His Indiana basketball team was No. 1 in the nation last season, so you would think Bob Knight could relax and enjoy life, especially during preseason games. And after so many tantrums, after so many ugly incidents, you would think he would know better. But there he was Saturday night in Assembly Hall in Bloomington, getting ejected for committing his third technical and pulling his team off the court with 16,975 people in the stands and 15:05 left in a game the Hoosiers were losing 66-43 to the Soviet national team.
Knight's actions were so deplorable that even he was later contrite. While taping his weekly TV show two hours after the game, Knight said, "I apologize to our fans for what should have been a good evening.... As far as taking the team off the floor—there are things I wish I could do over again. That is one of them."
Earlier this month Knight had criticized America's willingness to allow the Soviets to come here and play exhibitions against U.S. teams, saying, "We're going to play them in the Olympics in Seoul, and we don't need to be letting them train over here." Still, Knight acknowledged that he wanted his Hoosiers to face the Soviets because they were the best foreign team available.
November 30, 1987
Indiana was clearly outclassed in the game, although it did draw to within five points early in the second half. But then came the explosion. Knight got a technical from Big Ten referee Jim Burr, an old adversary, for leaving the coach's box and another T for arguing about the first one. Soviet guard Sharunas Marchulenis sank all four free throws resulting from Knight's misbehavior. When Knight yelled at Burr again shortly thereafter, he got hit with his third technical. Knight told Burr that if he had to go, so would his team. When Burr asked if that decision was final, and Knight said yes, Burr declared the game a forfeit.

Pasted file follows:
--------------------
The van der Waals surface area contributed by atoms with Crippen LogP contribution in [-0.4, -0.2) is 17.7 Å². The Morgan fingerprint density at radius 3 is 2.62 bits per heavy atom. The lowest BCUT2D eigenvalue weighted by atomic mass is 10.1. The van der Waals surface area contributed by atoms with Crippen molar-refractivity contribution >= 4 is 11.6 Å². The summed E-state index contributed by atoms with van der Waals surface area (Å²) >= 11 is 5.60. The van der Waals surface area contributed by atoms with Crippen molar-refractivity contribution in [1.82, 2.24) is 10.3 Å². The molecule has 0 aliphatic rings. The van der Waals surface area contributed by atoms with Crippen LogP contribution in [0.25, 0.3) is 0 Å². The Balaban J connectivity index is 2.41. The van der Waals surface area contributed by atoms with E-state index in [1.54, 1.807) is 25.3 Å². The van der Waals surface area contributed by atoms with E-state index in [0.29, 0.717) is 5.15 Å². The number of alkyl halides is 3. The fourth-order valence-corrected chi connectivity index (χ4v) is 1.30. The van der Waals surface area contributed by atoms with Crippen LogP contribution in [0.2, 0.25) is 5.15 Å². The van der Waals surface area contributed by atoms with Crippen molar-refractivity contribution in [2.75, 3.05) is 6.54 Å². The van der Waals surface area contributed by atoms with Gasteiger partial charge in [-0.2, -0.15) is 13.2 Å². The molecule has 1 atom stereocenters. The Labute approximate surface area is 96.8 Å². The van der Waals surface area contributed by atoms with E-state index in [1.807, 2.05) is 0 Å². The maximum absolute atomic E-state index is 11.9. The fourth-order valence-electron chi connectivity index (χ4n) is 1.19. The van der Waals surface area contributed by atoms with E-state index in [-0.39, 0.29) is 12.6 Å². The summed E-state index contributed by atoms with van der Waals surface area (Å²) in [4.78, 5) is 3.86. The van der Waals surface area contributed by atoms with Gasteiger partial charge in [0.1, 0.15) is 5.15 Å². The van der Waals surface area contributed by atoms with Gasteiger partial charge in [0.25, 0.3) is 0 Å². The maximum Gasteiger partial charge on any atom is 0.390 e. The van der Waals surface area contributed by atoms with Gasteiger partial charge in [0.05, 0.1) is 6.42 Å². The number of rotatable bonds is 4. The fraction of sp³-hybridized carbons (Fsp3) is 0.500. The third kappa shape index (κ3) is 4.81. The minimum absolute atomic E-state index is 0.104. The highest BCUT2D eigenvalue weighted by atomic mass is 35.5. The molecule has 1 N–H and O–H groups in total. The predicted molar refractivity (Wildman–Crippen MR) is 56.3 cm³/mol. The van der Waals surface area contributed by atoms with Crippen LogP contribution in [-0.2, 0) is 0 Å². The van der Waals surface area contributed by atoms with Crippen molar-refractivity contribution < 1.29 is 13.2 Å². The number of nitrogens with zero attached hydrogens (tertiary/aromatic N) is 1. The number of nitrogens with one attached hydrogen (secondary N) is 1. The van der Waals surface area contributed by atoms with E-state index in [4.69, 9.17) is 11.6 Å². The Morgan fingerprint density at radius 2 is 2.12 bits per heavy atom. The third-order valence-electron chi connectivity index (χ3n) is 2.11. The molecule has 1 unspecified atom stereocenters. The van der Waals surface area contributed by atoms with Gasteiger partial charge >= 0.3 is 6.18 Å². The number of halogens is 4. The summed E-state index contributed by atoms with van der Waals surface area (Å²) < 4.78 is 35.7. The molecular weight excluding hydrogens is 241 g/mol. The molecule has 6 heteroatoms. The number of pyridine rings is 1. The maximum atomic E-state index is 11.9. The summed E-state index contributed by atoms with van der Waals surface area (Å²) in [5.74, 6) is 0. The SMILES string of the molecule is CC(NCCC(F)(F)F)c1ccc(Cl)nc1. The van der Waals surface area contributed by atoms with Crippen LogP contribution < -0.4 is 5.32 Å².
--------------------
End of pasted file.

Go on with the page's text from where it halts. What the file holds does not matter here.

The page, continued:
In the chaos that ensued, Dick Mittman, a reporter for The Indianapolis News, rushed onto the floor and went up to Marchulenis.
"Do you speak English?" Mittman inquired.
"Not very good," replied the Soviet guard.
When Mittman asked him what had just happened, though, Marchulenis spread his arms wide, grinned and said, "Crazy coach."
POINT OF NO RETURN